Find all your DIY electronics in the MakerShed. 3D Printing, Kits, Arduino, Raspberry Pi, Books & more!

All you New York makers can stop reading this right now. However, if you’re a maker who grew up with real NY pizza, then moved to a place lacking it, like, say, Los Angeles, this site is for you.

pizzaPie.jpg

Jeff Varasano, a New Yorker in Atlanta, has spent years figuring out how to replicate the dough, get his home oven up beyond 800 degrees F, and perfect his sauce and toppings. His mile-long webpage chronicles it all in glorious detail so you can learn to do it yourself. I cannot look at his pizza photos without wanting to curl up into a ball, crying gently, waiting for someone to ship me back to 1983, to my buddy Carlo’s dad’s pizza place for a slice.

pizzaBubbles.jpg

Heat is the real key to it all. You can’t cook a good pie in 15 minutes at 500F. It’s got to be more like two minutes at 850F. But most of us don’t have coal-fired brick ovens. What’s the secret? Hacking the safety latch on your electric oven and cooking with the cleaning cycle, which can get above 975F. You’ve got to be careful doing this, but isn’t it worth it? Your home’s got insurance anyway.

pizzaUnder.jpg


Jeff Varasano’s NY Pizza Recipe

There is also a wonderful online community of other home pizza makers, check out the New York Style forum on Pizzamaking.com.


Related

Comments

  1. Phillip Torrone says:

    this.is.excellent!

  2. Kris says:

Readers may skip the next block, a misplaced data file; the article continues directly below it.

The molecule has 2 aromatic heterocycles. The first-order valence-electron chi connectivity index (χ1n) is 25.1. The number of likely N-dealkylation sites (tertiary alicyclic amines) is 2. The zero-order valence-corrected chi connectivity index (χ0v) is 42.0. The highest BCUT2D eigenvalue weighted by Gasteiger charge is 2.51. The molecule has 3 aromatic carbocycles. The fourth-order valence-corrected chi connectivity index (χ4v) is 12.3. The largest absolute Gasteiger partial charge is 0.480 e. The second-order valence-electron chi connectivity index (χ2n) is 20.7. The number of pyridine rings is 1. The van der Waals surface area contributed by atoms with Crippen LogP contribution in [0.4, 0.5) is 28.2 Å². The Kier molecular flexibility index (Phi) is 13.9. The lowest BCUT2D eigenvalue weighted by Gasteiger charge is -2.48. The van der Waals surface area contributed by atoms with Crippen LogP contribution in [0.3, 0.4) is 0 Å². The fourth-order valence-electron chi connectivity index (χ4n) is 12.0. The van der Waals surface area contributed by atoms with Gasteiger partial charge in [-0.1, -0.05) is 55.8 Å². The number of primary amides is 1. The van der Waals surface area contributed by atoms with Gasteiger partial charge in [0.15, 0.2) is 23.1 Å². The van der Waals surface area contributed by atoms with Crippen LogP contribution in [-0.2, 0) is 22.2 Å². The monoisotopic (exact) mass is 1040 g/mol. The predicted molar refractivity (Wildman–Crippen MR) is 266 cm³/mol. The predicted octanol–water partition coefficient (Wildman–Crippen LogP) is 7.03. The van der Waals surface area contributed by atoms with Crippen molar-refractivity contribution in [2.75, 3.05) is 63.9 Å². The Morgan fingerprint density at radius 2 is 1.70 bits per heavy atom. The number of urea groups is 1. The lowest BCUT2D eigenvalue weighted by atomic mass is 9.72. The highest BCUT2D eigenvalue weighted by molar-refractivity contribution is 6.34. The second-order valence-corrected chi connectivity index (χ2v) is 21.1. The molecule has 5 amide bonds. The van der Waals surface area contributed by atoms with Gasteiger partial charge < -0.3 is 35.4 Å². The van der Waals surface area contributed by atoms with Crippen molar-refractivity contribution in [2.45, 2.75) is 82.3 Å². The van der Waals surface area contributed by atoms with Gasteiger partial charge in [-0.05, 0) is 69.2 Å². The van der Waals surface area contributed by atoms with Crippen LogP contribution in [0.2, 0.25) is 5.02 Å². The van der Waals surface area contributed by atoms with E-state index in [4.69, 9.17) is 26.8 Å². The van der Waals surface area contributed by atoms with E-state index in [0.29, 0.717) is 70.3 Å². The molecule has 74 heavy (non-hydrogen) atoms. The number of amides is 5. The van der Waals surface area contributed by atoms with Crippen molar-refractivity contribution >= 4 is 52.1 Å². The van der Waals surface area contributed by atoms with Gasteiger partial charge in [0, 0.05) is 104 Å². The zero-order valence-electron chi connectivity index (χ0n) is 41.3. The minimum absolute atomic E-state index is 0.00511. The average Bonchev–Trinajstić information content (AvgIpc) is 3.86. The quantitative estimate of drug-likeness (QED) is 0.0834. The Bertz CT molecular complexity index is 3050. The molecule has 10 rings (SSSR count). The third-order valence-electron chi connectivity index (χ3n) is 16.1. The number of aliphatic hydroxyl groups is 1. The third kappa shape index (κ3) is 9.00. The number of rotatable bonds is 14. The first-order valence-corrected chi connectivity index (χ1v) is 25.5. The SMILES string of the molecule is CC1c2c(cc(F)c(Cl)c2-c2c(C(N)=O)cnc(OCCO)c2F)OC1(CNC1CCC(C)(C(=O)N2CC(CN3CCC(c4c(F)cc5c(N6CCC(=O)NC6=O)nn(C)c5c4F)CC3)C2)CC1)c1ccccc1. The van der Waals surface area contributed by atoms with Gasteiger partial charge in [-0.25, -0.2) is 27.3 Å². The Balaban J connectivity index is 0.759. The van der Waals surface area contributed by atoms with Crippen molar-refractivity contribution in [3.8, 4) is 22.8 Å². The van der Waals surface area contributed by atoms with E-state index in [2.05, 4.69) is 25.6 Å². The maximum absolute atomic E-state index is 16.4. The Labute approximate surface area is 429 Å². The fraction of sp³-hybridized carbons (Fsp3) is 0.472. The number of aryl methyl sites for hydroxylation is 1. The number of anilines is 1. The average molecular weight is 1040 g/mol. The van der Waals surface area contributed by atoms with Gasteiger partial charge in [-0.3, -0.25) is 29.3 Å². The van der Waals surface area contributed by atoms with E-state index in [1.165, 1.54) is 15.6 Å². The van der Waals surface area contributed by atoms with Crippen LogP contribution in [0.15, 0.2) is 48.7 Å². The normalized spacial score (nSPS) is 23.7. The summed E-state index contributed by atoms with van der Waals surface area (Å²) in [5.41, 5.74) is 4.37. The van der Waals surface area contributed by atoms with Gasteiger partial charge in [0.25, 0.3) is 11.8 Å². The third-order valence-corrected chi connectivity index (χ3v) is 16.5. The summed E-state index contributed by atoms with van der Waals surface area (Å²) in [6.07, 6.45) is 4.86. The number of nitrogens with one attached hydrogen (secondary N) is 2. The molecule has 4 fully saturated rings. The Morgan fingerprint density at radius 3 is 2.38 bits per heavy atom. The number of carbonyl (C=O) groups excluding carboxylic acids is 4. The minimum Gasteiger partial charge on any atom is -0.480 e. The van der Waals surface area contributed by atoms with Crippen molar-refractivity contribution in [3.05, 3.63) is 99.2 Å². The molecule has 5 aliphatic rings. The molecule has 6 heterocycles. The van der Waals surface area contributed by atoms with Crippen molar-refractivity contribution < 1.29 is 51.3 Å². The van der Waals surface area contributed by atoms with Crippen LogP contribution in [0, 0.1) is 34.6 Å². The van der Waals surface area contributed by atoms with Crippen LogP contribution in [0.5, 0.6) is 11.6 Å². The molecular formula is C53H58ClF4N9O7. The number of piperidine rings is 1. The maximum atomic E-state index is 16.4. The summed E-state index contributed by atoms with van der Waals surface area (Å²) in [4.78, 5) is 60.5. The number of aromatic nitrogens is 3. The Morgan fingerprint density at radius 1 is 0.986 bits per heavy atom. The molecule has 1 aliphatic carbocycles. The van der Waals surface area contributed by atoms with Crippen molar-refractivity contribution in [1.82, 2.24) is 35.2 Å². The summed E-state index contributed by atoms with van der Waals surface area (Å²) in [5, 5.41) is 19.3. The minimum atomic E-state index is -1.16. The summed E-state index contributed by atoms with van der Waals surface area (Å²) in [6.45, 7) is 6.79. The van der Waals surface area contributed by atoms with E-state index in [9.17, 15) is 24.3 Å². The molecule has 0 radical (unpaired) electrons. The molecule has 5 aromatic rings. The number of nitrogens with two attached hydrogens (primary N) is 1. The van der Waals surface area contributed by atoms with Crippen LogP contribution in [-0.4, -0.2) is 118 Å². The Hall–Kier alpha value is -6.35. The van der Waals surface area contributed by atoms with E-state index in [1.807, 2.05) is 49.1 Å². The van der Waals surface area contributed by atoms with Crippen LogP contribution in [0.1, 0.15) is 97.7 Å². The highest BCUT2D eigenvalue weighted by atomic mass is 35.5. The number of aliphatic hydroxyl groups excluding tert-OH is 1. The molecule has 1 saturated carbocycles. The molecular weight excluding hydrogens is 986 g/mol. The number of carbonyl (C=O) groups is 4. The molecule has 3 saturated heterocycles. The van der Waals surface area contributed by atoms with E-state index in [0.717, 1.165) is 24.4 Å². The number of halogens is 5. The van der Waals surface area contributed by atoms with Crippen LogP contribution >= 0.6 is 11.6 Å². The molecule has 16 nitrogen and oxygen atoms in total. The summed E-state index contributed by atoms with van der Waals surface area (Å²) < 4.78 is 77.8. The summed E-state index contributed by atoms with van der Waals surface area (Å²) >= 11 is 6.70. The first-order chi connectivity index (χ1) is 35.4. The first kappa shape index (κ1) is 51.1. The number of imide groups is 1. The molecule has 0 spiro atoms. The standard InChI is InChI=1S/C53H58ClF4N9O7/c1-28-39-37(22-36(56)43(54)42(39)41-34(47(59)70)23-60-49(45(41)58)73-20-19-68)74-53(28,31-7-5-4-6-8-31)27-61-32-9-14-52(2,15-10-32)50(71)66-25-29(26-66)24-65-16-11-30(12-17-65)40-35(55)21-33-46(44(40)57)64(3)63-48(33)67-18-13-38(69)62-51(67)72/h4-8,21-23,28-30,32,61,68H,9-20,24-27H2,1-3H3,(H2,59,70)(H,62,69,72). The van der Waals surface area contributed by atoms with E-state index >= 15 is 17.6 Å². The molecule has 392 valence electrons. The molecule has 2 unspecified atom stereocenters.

In college we used to make garlic bread this way, we called it “ghetto bread”, and it was truly wonderful. I can imagine that it would make beautiful pizza as well.

  3. Christian Conkle says:

    I’ve been making pizza using a simplified version of Varasano’s recipe for a while now. It’s brilliant, and after a few tries murderously easy to do as well. The slow-rise dough–which Peter Reinhart writes about in his bread and pizza books as well–is absolutely delicious.

  4. Rital says:

    That kind of pizza seems to me like our standard italian pizza, slightly smaller.
    Of course, NY was an entry point for many italian immigrants. No wonder someone decided to start baking pizzas. Anyway, I found the name “NY pizza” as misleading and incorrect.

  5. John Park says:

    Rital, I agree, it’s very similar pizza. I based that title on the breakdown of the forums on Pizzamaking.com:

    New York Style
    Also known as Neapolitan-American style. Dough is stretched and/or tossed. Pizza has a bready rim that tapers down to a thin, foldable center.

    Neapolitan Style
    Mirrors the style of pizza popularized in Naples using 00 flour, few toppings, and very-high temperature ovens.

    I grew in various parts of New York and spent many summers in Cassino, Italy, my mother’s hometown, and doubt I could tell the difference between the two.

  6. John Park says:

    (between the two pizzas, that is, not between the two geographic locations!)

In the Maker Shed